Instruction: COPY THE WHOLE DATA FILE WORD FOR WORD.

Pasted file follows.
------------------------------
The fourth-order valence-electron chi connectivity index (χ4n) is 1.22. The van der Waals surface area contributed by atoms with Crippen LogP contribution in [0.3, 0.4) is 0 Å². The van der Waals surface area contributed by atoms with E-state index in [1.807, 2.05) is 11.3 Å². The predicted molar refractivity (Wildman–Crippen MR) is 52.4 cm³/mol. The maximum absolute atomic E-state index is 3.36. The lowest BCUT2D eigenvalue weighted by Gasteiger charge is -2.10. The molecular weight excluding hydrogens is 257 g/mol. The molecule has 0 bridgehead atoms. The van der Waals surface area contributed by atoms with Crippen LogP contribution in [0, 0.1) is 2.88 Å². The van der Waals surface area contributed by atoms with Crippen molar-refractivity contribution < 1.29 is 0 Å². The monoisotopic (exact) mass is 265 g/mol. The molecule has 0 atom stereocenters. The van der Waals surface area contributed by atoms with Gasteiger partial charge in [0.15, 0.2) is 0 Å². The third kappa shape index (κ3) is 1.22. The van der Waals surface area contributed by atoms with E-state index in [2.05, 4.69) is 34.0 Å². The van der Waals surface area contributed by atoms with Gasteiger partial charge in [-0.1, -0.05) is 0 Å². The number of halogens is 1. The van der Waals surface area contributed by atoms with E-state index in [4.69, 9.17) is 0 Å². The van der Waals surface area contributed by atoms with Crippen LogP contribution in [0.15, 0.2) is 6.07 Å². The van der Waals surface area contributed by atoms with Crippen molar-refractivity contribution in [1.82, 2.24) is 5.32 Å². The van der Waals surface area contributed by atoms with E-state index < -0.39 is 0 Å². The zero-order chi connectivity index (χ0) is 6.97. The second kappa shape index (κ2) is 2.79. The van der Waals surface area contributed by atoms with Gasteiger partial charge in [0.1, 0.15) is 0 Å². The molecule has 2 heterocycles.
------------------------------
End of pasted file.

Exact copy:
The fourth-order valence-electron chi connectivity index (χ4n) is 1.22. The van der Waals surface area contributed by atoms with Crippen LogP contribution in [0.3, 0.4) is 0 Å². The van der Waals surface area contributed by atoms with E-state index in [1.807, 2.05) is 11.3 Å². The predicted molar refractivity (Wildman–Crippen MR) is 52.4 cm³/mol. The maximum absolute atomic E-state index is 3.36. The lowest BCUT2D eigenvalue weighted by Gasteiger charge is -2.10. The molecular weight excluding hydrogens is 257 g/mol. The molecule has 0 bridgehead atoms. The van der Waals surface area contributed by atoms with Crippen LogP contribution in [0, 0.1) is 2.88 Å². The van der Waals surface area contributed by atoms with Crippen molar-refractivity contribution < 1.29 is 0 Å². The monoisotopic (exact) mass is 265 g/mol. The molecule has 0 atom stereocenters. The van der Waals surface area contributed by atoms with Gasteiger partial charge in [0.15, 0.2) is 0 Å². The third kappa shape index (κ3) is 1.22. The van der Waals surface area contributed by atoms with E-state index in [2.05, 4.69) is 34.0 Å². The van der Waals surface area contributed by atoms with Gasteiger partial charge in [-0.1, -0.05) is 0 Å². The number of halogens is 1. The van der Waals surface area contributed by atoms with E-state index in [4.69, 9.17) is 0 Å². The van der Waals surface area contributed by atoms with Crippen LogP contribution in [0.15, 0.2) is 6.07 Å². The van der Waals surface area contributed by atoms with Crippen molar-refractivity contribution in [1.82, 2.24) is 5.32 Å². The van der Waals surface area contributed by atoms with E-state index < -0.39 is 0 Å². The zero-order chi connectivity index (χ0) is 6.97. The second kappa shape index (κ2) is 2.79. The van der Waals surface area contributed by atoms with Gasteiger partial charge in [0.1, 0.15) is 0 Å². The molecule has 2 heterocycles.